Unfortunately, what we find from the data that locking in the basis on a forward contract seldom if ever is as good as delivering grain and getting the spot basis. This is a bold statement, so we want to make sure you understand its significance.
You are likely placing a losing bet every time you lock in basis ahead of delivery.
The table below shows the difference in basis you would have received (expressed as cents/bu) if you signed a January forward contract in October instead of simply delivering on spot basis in January.
If you see a negative value (which nearly all the values in the table are), then that implies you would have lost that many cents a bushel by locking in a January forward contract in October versus simply delivering on spot basis in January.
January Forward Basis Bias for Corn (in cents per bushel)
The bias is the average difference across all corn buyers between the spot basis in January and the basis for the January contract forward basis in mid-October. Negative (red) values in the table indicate you would have been better off getting the spot basis in January as compared to locking in the basis for January delivery in October.
The take-away? It's rarely a good idea for farmers to lock-in basis through forward contract at harvest.
#3 – Shop for the best basis - The added freedom of an iHTA allows the opportunity for additional premiums
One of the best things about an HTA is that it gives you certainty about a major risk factor - the futures price. Unfortunately, with a traditional HTA you tether yourself to one grain buyer and give up the ability to market to other grain buyers. Doing so not only restricts your ability to go to other buyers, but that buyer you contract with has all of the power in setting basis. You and every other farmer who has done an HTA contract with the buyer are captive suppliers. No longer does the grain buyer have to “win your grain” in the marketplace by working basis higher.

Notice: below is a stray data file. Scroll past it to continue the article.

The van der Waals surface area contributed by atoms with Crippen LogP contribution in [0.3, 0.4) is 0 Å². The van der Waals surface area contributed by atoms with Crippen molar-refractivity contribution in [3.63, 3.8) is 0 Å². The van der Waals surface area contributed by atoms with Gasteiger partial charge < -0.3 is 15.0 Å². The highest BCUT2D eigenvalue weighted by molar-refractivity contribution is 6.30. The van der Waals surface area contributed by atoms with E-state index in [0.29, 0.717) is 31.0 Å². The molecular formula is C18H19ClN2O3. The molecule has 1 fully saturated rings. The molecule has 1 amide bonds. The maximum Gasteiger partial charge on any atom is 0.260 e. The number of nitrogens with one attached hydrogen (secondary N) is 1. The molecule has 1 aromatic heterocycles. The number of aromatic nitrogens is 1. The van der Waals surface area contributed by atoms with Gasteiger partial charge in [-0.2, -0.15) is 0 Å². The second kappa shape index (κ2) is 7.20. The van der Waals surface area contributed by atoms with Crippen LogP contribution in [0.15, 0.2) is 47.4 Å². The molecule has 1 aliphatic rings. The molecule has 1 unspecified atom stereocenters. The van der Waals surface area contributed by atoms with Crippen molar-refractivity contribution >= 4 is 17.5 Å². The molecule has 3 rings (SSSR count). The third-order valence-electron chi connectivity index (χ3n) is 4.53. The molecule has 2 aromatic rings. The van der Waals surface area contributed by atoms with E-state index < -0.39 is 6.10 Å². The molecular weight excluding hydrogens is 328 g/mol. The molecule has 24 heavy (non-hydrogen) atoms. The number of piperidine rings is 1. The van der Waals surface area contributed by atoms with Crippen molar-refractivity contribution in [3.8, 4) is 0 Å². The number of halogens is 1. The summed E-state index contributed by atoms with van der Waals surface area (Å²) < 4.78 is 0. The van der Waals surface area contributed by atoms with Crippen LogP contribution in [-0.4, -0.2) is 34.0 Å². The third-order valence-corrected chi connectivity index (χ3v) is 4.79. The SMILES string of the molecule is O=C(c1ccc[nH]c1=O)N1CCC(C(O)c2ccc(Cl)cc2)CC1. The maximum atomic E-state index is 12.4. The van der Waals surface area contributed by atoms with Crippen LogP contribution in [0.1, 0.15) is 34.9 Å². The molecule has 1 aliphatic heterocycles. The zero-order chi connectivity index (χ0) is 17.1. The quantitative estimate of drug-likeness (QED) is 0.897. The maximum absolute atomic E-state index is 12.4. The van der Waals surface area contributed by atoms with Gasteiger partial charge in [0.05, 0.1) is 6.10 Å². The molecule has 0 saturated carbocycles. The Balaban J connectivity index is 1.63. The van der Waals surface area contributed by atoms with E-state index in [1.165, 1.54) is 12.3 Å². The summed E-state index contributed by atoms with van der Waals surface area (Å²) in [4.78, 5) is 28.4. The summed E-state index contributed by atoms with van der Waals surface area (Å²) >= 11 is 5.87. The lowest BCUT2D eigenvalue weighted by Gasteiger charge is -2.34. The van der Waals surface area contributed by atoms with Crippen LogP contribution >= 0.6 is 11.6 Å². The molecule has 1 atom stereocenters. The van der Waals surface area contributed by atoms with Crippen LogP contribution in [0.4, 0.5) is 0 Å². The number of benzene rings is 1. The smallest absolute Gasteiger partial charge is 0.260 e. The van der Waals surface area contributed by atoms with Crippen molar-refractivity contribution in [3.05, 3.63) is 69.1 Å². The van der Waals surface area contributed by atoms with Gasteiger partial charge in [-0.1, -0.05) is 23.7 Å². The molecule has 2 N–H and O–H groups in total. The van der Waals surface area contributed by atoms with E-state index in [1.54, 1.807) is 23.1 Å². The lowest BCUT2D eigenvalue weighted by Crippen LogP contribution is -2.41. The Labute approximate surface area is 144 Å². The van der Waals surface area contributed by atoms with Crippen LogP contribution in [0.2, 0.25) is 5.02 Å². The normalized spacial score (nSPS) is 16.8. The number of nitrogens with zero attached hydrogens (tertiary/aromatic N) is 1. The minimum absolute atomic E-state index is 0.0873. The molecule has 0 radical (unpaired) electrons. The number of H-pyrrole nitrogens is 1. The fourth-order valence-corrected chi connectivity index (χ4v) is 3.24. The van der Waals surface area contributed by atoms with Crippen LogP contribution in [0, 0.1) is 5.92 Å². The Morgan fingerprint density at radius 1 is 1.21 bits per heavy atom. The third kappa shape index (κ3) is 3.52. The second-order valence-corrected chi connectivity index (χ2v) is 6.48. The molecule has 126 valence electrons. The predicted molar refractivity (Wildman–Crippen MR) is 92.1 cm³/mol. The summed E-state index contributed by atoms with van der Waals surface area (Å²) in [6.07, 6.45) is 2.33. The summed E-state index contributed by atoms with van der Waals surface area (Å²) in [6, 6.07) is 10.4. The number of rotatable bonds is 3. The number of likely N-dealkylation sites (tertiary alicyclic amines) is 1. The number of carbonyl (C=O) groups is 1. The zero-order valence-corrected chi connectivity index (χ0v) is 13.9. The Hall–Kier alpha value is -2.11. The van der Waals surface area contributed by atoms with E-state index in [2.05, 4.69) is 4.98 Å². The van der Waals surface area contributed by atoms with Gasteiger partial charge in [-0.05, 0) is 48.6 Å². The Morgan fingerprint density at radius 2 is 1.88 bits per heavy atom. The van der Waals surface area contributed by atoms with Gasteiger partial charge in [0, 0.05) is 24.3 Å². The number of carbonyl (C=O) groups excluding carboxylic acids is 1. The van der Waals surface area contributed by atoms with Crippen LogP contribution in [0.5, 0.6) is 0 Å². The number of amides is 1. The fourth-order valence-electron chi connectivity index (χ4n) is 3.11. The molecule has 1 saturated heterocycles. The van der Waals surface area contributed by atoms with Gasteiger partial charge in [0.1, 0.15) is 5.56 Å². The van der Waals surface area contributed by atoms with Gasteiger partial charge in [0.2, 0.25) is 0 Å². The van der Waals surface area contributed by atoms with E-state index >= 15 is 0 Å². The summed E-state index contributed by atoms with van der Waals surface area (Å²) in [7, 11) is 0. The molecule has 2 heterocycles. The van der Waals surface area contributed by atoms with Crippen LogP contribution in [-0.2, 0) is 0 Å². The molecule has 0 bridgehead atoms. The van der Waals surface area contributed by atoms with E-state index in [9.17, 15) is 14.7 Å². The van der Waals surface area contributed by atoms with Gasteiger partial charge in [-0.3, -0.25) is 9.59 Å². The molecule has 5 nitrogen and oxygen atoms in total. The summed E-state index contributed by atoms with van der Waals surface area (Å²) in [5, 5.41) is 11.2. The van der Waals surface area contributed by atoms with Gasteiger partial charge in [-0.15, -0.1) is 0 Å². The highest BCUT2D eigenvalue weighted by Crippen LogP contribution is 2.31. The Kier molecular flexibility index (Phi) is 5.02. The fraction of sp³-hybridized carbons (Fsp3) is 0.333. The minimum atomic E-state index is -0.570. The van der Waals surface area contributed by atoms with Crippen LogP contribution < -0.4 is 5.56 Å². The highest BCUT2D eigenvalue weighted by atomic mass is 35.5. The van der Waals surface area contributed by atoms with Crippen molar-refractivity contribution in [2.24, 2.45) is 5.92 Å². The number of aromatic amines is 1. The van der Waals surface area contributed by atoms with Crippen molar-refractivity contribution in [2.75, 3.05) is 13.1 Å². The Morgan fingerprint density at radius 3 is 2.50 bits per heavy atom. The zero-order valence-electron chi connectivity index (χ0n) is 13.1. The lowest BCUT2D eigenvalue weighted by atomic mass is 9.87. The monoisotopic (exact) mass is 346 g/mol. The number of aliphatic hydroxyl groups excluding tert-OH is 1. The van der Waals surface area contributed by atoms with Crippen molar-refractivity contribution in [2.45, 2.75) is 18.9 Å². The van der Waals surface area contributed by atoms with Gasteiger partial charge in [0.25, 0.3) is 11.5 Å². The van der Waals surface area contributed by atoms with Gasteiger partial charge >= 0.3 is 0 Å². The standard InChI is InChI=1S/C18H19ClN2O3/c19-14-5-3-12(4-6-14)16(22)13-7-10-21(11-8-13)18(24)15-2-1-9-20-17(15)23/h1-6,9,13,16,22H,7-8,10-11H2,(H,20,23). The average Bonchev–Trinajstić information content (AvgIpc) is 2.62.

How important is this freedom? In short, it depends on where you farm and how many grain buyers you have around your farm. For key Midwest states that flexibility can be very important, especially where you have ethanol plants competing against shuttle facilities competing against livestock feeders for the same bushels of grain. In Iowa, it is not unusual to see farmers have the potential to market to 4 to 6 different premium buyers over the season as each will jockey to win farmers grain on the basis of cash price.
Based on a 5-year analysis of a farmer in Iowa, the chart below shows the basis opportunities missed by locking in with one buyer on Oct 1 thru the end of Dec. On average over a 5-year period that freedom value was around 20 cents a bushel.
In other words, if you picked the best buyer for your grain in early October and did a conventional HTA with them, then on average you gave up 20-cents in basis opportunities from other buyers that later in the season had a better basis.
Putting it all Together
This year will be a tough price environment with ample stocks and stiff world competition in the grain complex. Setting realistic expectations on how to improve your bottom line will be important. The chance of 50-cent or more price gains in corn seem unlikely especially by the end of the year.
The iHTA will allow you to capture the improvement in the basis over time, it will keep you from locking in a forward basis that is systematically discounted relative to spot delivery, and allow you to hit any basis opportunities that arise in your local area. All of these combined benefits could help improve your bottom line by 30 to 40 cents just by effectively changing how you market your grain.